This moment is nothing short of America rediscovering the strength we hold when we come together as citizens to take action to address crises that impact us all.
Such a movement cannot be evicted. Some politicians may physically remove us from public spaces — our spaces — and, physically, they may succeed. But we are engaged in a battle over ideas. Our idea is that our political structures should serve us, the people — all of us, not just those who have amassed great wealth and power. We believe that is a highly popular idea, and that is why so many people have come so quickly to identify with Occupy Wall Street and the 99% movement.
You cannot evict an idea whose time has come.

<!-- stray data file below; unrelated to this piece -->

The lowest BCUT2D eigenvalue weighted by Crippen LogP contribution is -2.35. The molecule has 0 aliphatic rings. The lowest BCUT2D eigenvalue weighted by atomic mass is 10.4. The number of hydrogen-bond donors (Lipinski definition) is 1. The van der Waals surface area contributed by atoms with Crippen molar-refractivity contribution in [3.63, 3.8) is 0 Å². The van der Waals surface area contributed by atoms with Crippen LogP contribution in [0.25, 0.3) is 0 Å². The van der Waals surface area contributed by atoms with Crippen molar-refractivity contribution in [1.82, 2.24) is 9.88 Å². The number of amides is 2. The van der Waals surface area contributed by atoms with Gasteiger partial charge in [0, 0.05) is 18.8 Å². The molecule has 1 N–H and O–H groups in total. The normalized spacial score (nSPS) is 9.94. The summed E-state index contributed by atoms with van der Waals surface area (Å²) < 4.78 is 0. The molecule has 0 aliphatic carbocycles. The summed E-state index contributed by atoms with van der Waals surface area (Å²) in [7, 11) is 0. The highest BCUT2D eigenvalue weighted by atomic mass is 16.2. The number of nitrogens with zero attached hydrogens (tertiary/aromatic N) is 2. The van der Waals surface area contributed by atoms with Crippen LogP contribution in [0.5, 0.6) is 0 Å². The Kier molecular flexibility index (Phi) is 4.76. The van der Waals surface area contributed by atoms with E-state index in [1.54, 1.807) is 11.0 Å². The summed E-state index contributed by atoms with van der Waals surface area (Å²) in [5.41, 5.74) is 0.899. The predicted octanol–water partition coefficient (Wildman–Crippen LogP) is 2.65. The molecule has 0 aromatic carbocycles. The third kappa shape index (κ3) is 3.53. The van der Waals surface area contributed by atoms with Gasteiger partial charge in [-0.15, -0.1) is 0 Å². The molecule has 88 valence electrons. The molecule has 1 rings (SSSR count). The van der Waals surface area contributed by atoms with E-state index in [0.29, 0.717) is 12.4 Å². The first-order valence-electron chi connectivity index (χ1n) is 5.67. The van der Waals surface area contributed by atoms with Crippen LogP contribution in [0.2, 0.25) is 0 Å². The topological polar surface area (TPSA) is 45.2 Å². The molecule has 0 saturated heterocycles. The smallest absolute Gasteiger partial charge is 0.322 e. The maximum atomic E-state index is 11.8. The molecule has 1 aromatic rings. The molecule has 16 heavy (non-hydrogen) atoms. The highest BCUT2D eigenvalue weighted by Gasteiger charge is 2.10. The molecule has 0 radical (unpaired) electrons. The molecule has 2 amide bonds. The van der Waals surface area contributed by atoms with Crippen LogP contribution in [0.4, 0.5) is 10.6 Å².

An additional statement:
New York, NY — We are a global movement that is reclaiming our humanity and our future. We have stepped into a revitalizing civic process, realizing that we cannot fix our crises isolated from one another. We need collective action, and we need civic space. We are creating that civic space.
To occupy is to embody the spirit of liberation that we wish to manifest in our society. It is to exercise our freedom to assemble. We are creating space for community, values, ideas, and a level of meaningful dialogue that is absent in the present discourse.